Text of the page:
The first question one may ask then is whether it would be reasonable to discuss economic freedom outside of the political freedom that was gained in 1994, when millions of our people won the privilege to determine and influence policy, including economic policy, at a party political level and within the ambit of the constitution.
It would be totally unreasonable to usurp the hard won privilege of the poor at the whim of a cosmetic talk shop likely to be dominated by the interests of the new and old elite and consequently render the poor spectators in their own struggle.
Seventeen years after democracy the poor of this country have learnt the hard way that the word “miracle” does not exist in politics, thus they have taken back to the streets in protests. It has been noted that a major weakness of the poor in SA has been their inability to harness the popular power that comes with an electoral majority and in the process ceded their rightful stewardship of political dialogue to proponents of elitism and pockets of turncoat revolutionaries.
Thus we have continued to experience in SA what could aptly be described as the “tyranny of an economically dominant minority,” and Julius Malema has brought with him the realisation of what popular power could achieve.
The late struggle stalwart, Harry Gwala, had warned that those who are enjoying the fruits at the top of the tree would always cry foul when those on the ground shake it. They would argue that the tree would fall and everyone would go hungry. Yet they would never admit that they know nothing about hunger or that the fruits could fall on the ground for everybody to share while the tree still remains to produce more.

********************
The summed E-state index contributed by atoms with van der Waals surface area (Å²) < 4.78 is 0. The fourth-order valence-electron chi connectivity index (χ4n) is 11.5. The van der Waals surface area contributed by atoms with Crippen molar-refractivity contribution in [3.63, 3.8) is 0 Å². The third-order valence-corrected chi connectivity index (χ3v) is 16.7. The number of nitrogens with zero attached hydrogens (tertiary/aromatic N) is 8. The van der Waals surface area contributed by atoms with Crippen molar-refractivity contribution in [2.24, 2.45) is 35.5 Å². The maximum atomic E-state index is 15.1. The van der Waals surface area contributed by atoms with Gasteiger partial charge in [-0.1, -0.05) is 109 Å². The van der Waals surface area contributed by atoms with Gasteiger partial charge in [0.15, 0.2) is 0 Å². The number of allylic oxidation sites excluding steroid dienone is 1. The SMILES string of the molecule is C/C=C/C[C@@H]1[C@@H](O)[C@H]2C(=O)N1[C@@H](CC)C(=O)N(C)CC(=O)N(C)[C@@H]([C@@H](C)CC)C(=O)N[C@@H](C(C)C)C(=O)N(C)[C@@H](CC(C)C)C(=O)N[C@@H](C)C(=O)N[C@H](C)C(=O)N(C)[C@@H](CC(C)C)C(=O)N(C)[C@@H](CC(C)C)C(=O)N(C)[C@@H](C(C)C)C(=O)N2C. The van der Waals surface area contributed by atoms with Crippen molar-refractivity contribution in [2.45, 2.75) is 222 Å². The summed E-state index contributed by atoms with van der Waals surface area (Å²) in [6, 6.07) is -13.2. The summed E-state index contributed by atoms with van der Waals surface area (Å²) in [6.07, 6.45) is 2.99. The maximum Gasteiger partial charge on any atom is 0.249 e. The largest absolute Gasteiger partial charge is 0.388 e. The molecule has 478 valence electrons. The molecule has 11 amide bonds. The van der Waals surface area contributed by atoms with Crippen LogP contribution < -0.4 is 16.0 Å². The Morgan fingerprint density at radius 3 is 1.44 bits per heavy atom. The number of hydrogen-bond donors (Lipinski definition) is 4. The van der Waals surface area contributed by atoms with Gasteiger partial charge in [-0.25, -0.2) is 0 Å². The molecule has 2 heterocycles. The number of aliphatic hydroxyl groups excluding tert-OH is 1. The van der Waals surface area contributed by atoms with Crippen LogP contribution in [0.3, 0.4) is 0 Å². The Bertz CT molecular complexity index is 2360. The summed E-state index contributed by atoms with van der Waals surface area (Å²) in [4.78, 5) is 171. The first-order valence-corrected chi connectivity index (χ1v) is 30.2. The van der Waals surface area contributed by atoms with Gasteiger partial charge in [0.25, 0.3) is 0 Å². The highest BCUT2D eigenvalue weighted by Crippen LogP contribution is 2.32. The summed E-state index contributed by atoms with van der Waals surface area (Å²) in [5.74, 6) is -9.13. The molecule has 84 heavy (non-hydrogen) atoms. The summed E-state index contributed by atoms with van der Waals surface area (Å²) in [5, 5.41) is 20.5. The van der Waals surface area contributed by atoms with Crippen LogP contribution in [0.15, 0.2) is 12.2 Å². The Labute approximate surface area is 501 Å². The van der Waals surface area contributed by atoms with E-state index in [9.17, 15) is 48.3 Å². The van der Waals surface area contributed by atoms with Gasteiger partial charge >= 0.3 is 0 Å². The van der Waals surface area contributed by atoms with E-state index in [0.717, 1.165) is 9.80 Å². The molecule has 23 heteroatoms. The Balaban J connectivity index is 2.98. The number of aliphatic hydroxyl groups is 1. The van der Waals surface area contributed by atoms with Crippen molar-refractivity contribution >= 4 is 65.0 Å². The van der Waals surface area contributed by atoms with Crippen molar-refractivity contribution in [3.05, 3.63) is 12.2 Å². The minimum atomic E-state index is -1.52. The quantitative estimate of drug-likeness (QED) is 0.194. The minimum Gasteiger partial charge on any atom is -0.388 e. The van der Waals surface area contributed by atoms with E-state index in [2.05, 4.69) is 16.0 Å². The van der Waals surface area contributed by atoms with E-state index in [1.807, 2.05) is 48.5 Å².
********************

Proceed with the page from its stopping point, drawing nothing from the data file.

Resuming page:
by Zwanga “Evans” Mukhuthu
Don’t get me wrong, I am FOR funeral services. But brief ones. And there lies the problem. There is no such thing as a brief funeral service; especially amongst us Africans.
I was reminded of this over the weekend when I attended a friend’s funeral. The service started at 07:30 at his home, dragging up until 09:15.
Since he died being popular in the community we went for another service at the community hall and it dragged until 13:00.
It took me almost six hours of gospel to finally put my friend to rest because the ignorant reverend thought he could convince every sinner present at that funeral to come to church the next Sunday and live happily ever after.
I say greedy because the funeral gospel is done under the pretence of giving the departed a clean way to heaven no matter how much of a sinner one was
Where did you ever hear of an African funeral that was hosted without a priest as a result of one having been a bad person in the community? Never! He or she might have been a rapist, killer or a common thief, but they all get decent funeral services presided over by decent reverends.